3) This is part of that scene but it deserves its own note: Victor has crossed another line here. He killed Brona, but at least you could *kind* of argue it was a mercy kill: I didn’t think she gave permission, but she was indeed coughing to death. Here, he attempts to murder both Lily, whom he claimed to love, and Dorian, for no better reason than that she didn’t drink enough of the Stockholm Kool-Aid. Of all the protagonists’ act tonight, this one was, IMO, the biggest leap into darkness. Will Victor seek redemption, revenge (good luck there, dude), or just oblivion in his morphine?
4) Ironically, it’s Vanessa and Ethan who feel that they’ve sinned beyond redemption. The worst part of this episode is watching them make decisions that are not only dangerous, but downright moronic. Why did Vanessa go from insisting she was still with God before the showdown to saying she’d discarded her soul afterward? Lady, you shouted down Satan and broke a puppet. Not a puppeted person, just a puppet. Doesn’t sound so awful. As for Ethan, I can kind of see where going to Rusk, who’s caught on to the presence of the supernatural, might seem like a necessary risk… if he were going to explain about the wolf part, point out that he had literally morphed into something other than himself and could control it by being chained up one night a month, and hopefully get some information in return from Rusk. Instead, “It was me.”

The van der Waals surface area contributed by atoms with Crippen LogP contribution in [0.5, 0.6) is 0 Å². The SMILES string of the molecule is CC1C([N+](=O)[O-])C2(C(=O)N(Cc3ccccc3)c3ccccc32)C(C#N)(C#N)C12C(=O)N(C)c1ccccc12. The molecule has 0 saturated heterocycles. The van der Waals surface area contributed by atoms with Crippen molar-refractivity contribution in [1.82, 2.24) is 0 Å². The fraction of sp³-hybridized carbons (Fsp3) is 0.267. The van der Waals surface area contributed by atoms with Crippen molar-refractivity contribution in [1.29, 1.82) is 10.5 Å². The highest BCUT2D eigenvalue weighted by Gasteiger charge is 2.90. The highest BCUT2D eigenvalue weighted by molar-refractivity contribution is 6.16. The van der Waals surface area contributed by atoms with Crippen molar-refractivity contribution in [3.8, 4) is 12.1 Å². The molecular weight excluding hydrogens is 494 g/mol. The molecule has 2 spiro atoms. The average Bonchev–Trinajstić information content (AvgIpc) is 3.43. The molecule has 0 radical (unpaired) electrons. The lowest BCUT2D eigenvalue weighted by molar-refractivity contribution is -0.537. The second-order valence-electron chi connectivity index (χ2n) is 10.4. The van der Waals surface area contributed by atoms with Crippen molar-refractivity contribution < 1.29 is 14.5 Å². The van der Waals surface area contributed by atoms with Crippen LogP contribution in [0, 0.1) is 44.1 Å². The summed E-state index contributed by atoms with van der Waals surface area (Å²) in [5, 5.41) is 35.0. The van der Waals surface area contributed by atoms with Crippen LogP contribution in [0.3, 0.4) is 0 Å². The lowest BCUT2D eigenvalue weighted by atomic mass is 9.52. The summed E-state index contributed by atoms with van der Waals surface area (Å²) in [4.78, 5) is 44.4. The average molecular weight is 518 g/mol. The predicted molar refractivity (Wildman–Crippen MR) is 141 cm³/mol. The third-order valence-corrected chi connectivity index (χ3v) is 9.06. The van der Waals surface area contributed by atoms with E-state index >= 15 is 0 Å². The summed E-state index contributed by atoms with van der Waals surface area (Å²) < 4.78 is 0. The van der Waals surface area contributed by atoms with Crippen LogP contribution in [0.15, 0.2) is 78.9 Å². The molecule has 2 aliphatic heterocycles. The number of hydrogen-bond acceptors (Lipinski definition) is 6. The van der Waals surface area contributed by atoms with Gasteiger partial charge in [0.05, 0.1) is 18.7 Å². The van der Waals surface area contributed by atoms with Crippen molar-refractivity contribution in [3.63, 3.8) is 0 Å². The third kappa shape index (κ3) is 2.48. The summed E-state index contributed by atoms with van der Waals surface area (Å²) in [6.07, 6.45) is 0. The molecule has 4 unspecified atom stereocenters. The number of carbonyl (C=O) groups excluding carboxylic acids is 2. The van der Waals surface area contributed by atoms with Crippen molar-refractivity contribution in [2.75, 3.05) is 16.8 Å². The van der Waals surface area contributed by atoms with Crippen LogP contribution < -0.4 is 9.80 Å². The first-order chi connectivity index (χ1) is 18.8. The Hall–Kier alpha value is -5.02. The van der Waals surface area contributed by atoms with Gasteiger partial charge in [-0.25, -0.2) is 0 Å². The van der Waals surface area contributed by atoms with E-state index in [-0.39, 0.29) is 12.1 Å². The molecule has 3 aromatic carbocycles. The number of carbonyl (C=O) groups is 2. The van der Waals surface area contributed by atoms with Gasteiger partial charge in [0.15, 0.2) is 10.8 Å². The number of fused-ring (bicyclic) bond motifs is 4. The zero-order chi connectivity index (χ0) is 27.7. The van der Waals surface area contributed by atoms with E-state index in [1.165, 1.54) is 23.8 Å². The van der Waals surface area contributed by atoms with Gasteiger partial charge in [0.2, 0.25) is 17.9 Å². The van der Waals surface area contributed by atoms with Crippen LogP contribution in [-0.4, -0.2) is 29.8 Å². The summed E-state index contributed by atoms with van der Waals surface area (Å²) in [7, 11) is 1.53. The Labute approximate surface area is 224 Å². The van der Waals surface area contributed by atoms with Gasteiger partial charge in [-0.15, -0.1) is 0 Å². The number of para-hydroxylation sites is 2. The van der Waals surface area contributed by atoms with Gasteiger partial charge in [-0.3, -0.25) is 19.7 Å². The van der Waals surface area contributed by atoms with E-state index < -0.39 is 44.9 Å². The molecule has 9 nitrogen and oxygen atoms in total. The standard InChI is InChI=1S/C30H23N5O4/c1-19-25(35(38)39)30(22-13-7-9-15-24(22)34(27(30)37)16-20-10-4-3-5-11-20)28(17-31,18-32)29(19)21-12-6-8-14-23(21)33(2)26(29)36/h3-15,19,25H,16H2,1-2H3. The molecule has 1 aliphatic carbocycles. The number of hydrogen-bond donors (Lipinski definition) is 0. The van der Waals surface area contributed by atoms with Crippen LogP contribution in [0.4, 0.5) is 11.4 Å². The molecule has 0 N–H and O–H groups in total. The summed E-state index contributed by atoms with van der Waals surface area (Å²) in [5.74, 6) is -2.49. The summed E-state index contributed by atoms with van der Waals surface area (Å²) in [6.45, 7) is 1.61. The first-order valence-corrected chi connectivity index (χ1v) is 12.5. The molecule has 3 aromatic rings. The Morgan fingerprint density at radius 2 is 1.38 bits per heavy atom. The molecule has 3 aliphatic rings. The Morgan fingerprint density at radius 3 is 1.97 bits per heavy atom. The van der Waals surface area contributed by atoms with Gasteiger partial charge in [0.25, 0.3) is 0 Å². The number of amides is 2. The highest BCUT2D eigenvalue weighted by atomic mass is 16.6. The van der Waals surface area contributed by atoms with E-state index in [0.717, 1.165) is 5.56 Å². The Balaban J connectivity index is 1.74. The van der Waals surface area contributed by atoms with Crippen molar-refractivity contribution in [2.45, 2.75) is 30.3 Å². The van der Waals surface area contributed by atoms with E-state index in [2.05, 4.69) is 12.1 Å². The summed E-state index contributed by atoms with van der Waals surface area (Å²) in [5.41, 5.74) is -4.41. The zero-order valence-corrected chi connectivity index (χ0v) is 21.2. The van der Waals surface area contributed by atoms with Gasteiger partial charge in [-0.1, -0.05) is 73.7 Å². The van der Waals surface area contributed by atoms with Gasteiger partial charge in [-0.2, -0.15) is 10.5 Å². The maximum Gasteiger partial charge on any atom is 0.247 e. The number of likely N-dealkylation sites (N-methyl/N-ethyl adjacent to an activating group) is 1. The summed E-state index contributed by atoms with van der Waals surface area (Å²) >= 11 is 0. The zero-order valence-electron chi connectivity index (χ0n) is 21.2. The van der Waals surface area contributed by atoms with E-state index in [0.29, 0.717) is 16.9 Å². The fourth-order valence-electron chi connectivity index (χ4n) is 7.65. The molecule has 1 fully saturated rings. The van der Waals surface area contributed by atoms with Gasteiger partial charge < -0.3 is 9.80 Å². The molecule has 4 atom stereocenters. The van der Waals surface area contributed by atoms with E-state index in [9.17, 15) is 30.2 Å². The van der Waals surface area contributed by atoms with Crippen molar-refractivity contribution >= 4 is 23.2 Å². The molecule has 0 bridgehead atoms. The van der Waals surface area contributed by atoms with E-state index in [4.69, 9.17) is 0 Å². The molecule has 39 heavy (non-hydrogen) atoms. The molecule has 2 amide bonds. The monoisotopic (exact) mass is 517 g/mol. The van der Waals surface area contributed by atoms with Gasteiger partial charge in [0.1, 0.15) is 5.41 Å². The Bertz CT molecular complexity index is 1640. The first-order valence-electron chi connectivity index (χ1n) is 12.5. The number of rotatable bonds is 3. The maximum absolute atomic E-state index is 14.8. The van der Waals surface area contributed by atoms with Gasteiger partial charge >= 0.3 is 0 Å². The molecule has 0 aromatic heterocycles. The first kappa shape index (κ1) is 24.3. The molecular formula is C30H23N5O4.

5) By contrast, Malcolm’s decision to go to Africa to get his son’s corpse, with Hecate at large, Sembene dead, Victor’s veins collapsing, and Vanessa exhausted and obviously depressed (not to mention possibly still at risk of demonic possession), is at least a typical Malcolm move, no matter how ill-advised. ALL of his living child-figures need him, but going to Africa is a grand gesture that makes him feel better, so he’ll do it. Kind of the way he serves soup to people in the cholera ward but doesn’t see any need to help Victor, who’s like a son to him AND ALSO IN THE FINAL STAGES OF A LIKELY-TERMINAL MORPHINE ADDICTION. Prediction: He won’t actually make it to Africa. Vanessa said in S1 that he was “never really going to go,” and she is a real witch who can really tell people’s real fortunes.
6) I still haven’t figured out Hecate’s grand scheme, or how letting Ethan tear out Evelyn’s throat helped it. After all, the Master in Hell had clearly deserted Evelyn at that point. Hecate could easily have done the job herself. And of all the deaths that might push Ethan over the edge, I don’t think that one ranked very high. Long shot: Given that she seemed ready for travel as she walked away from the burning castle, maybe she foretold Ethan’s voyage to America and contrived to get aboard.